A nice comprehensive list of SaaS products for the workplace, across a ton of different categories. Great work by Pietro Invernizzi putting this database together.

⌨️ Stephen Wolfram’s Personal Infrastructure

Mathematician and computer scientist Stephen Wolfram wrote this epic essay on his personal productivity...

Three Languages

April 7, 2020 • #

The economist Arnold Kling is a regular on EconTalk.

This interview discussion revisits his 2013 book, The Three Languages of Politics in light of the current political landscape.

In the current media landscape, amplified by the massive expansion of networks and social media, everyone is talking past one another. Not even speaking the same language.

To quote Kling from the interview:

People are not trying to change the minds of the other side, or trying to open the minds of their own side. They’re trying to...

David Deutsch on Brexit and Error Correction

April 3, 2020 • #

I ran across this interview with physicist David Deutsch, with his thoughts on Brexit. A lot of great stuff here on resilience, error correction, individualism vs. collectivism, Karl Popper, and Britain’s first-past-the-post system.

Weekend Reading: Soleimani, Prosperous Universe, and Roam

January 11, 2020 • #

🇮🇷 The Shadow Commander

This 2013 piece from Dexter Filkins gives an excellent background on Qasem Soleimani, an important figure now well known after his killing a couple of weeks ago, but prior to that hardly known by anyone other than experts, even with his massive influence in the region.

🌌 Prosperous Universe

I’m always intrigued by complicated simulation games. I remember a few of these “real-time” MMO games being popular in the early days of online gaming. Glad to see the genre still kicking in an era of low-attention-span gaming...

Weekend Reading: Darwinian Gastronomy, Humboldt, and Taxes

November 16, 2019 • #

🌶 Darwinian Gastronomy

Turns out cultures from warmer climates evolved a taste for spicy foods to combat the presence of more diverse bacteria:

Alas, nothing in nature turns out to be that simple. Researchers now suggest that a taste for spices served a vital evolutionary purpose: keeping our ancestors alive. Spices, it turns out, can kill poisonous bacteria and fungi that may contaminate our food. In other words, developing a taste for these spices could be good for our health. And since food spoils more quickly in hotter weather, it’s only natural that warmer climates...

Weekend Reading: Iceland, the Use of Knowledge, and CLI Search

September 14, 2019 • #

⚖️ The Use of Knowledge in Society

I’ve been reading some of Hayek’s famous articles this week. This one is all about what he probably considered one of the most important concepts, since these basic ideas form a central thesis for most of his works. His argument was for bottoms-up, decentralized systems of decision-making instead of centralized, top-down systems:

The peculiar character of the problem of a rational economic order is determined precisely by the fact that the knowledge of the circumstances of which we must make use never exists in...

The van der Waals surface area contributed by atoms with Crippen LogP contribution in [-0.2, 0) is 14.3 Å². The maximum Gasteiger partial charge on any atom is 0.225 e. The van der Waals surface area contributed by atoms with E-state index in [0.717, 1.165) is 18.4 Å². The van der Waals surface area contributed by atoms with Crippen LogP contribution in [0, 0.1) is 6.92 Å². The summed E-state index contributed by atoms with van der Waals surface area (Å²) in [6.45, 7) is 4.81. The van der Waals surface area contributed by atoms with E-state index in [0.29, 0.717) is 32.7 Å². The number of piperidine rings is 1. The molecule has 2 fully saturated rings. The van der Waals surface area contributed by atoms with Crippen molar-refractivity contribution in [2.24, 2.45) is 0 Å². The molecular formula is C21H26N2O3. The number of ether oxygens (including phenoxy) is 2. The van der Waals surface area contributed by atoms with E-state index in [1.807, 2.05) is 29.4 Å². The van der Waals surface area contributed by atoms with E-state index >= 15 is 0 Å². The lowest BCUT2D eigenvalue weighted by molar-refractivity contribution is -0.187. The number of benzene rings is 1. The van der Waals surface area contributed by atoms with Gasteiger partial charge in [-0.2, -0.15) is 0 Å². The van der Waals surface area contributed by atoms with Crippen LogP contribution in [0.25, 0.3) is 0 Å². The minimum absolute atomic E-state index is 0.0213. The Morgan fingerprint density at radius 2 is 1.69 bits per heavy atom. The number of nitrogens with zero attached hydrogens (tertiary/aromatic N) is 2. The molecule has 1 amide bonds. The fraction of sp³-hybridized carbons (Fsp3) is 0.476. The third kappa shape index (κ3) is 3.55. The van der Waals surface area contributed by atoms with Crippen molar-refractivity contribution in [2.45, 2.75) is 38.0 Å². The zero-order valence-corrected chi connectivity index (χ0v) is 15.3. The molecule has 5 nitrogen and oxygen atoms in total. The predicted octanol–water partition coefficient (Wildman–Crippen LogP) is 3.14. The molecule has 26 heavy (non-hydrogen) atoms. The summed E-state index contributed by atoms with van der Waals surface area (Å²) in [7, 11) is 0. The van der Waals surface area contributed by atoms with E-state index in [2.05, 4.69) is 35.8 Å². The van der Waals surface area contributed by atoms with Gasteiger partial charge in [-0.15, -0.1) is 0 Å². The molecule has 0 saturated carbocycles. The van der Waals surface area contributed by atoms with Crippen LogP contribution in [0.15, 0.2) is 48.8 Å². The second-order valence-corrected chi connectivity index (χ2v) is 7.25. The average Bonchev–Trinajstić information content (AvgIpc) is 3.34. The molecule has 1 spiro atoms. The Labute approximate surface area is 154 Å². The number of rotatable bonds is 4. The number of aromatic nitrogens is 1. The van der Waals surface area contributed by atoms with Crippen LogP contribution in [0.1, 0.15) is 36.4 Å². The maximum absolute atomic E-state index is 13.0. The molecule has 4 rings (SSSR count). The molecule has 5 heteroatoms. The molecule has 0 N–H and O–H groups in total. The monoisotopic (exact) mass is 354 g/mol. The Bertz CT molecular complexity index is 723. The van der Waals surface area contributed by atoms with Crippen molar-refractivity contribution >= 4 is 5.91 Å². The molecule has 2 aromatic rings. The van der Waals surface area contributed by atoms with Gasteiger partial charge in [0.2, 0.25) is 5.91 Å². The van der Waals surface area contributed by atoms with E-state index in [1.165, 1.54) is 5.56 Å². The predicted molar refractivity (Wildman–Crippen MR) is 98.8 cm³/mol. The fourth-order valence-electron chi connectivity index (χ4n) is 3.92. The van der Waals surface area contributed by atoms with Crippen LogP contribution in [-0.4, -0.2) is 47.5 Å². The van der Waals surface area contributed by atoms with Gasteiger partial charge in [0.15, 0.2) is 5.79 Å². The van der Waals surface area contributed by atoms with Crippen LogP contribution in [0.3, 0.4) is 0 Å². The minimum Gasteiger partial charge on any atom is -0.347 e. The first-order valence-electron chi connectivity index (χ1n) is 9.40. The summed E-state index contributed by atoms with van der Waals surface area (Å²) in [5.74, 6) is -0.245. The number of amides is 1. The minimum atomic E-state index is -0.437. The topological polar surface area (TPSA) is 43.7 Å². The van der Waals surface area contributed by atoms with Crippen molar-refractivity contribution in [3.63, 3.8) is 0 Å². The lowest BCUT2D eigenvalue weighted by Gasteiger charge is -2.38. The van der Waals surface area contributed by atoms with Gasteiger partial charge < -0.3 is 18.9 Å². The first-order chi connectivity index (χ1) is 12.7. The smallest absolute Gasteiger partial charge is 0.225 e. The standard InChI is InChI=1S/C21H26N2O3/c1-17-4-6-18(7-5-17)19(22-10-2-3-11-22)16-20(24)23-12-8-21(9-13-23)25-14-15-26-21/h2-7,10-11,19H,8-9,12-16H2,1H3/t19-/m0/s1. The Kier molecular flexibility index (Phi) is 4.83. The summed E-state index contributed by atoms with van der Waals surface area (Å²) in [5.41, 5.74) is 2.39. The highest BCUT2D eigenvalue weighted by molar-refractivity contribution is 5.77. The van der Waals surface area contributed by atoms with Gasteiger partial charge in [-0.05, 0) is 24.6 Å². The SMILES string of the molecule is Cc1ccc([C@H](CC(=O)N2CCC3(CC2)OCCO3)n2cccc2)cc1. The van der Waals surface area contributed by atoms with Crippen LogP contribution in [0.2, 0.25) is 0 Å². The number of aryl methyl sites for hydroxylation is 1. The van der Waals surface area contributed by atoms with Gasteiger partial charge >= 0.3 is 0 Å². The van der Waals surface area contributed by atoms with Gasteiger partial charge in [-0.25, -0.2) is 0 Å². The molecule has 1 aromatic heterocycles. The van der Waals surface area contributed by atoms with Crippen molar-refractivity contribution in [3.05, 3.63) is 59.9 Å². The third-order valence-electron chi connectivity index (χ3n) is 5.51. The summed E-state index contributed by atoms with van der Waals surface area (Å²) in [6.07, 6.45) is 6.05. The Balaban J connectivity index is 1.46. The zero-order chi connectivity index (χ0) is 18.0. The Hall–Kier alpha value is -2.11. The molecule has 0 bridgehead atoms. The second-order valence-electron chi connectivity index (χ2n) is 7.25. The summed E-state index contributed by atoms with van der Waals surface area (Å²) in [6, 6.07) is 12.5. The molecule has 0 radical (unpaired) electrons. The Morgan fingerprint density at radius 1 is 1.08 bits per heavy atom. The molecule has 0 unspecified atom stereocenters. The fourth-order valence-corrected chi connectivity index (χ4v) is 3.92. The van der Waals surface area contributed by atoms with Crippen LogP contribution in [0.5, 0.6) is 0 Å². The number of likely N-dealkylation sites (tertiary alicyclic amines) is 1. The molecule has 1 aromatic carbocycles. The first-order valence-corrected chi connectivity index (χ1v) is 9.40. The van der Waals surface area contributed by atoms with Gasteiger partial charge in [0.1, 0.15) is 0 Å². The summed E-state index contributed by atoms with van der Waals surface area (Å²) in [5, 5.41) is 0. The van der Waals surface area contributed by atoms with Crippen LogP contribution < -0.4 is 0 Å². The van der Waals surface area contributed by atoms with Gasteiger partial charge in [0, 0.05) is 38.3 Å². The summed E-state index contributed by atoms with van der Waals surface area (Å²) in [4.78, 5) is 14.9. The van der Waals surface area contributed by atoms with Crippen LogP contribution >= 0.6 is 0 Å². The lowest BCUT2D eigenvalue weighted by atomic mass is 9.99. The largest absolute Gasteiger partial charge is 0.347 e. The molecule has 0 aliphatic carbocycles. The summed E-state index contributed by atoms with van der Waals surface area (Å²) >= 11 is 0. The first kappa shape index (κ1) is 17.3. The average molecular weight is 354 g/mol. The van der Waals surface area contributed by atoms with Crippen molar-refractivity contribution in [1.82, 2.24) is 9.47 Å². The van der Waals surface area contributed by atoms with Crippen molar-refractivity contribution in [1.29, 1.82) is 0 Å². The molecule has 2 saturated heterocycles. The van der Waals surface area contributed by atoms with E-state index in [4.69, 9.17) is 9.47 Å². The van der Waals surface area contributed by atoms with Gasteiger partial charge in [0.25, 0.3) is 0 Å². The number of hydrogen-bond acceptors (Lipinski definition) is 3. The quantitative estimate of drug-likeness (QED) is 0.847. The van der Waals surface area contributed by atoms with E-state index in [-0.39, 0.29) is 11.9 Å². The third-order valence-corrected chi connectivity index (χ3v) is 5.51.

Weekend Reading: Intellectual Humility, Scoping, and Gboard

August 31, 2019 • #

🛤 Missing the Light at the End of the Tunnel

Honest postmortems are insightful to get the inside backstory on what happened behind the scenes with a company. In this one, Jason Crawford goes into what went wrong with Fieldbook before they shut it down and were acquired by Flexport a couple years ago:

Now, with a year to digest, I think this is true and was a core mistake. I vastly underestimated the resources it was going to take—in time, effort and money—to build a launchable product...

Weekend Reading: Private DNS, Opportunity, and Millennial Socialism

February 23, 2019 • #

🔌 Announcing Privacy-First DNS

This is an old announcement, but new to me. CloudFlare now hosts privacy-centric DNS at, available to all:

We talked to the APNIC team about how we wanted to create a privacy-first, extremely fast DNS system. They thought it was a laudable goal. We offered Cloudflare’s network to receive and study the garbage traffic in exchange for being able to offer a DNS resolver on the memorable IPs. And, with that, was born.

🛰 Opportunity is No...

Progress Report: The Federalist Papers

December 4, 2018 • #

I’m making my way through The Federalist, which has been on my reading list forever, and for which I had my interest rekindled last year reading Alexander Hamilton.

For those that don’t know, it’s a collection of essays written by the trio of Hamilton, James Madison, and John Jay to convince the populace of the need to ratify the then-draft US Constitution.

Up to Federalist No. 25, the focus is on a) the utility and importance of the “union of states” as a concept worth pursuing and cementing and b) the insufficiency of the Articles of...

Francis Fukuyama on The Origins of Political Order

November 29, 2018 • #

Francis Fukuyama’s The Origins of Political Order was one of the most interesting books I’ve read in the last 5 years. It traces the history of human social hierarchy and government from antiquity to the French Revolution. This talk is a great high-level overview of the ground covered in the book. Think of it as a preview and convincing teaser to the full work.

Elections, 2018

November 6, 2018 • #

Voting is something most Americans take for granted. In our work we cross paths with a lot of folks in other countries where this luxury is rare, corrupt, or non-existent. Humanitarian projects and security work allow us to see firsthand how much less individual freedom and respect citizens have in so many places around the world.

2018 election

Each year when I walk over to the polls to vote and see all the other people out to cast theirs, I think about how cool it is to get to contribute. Our system is definitely...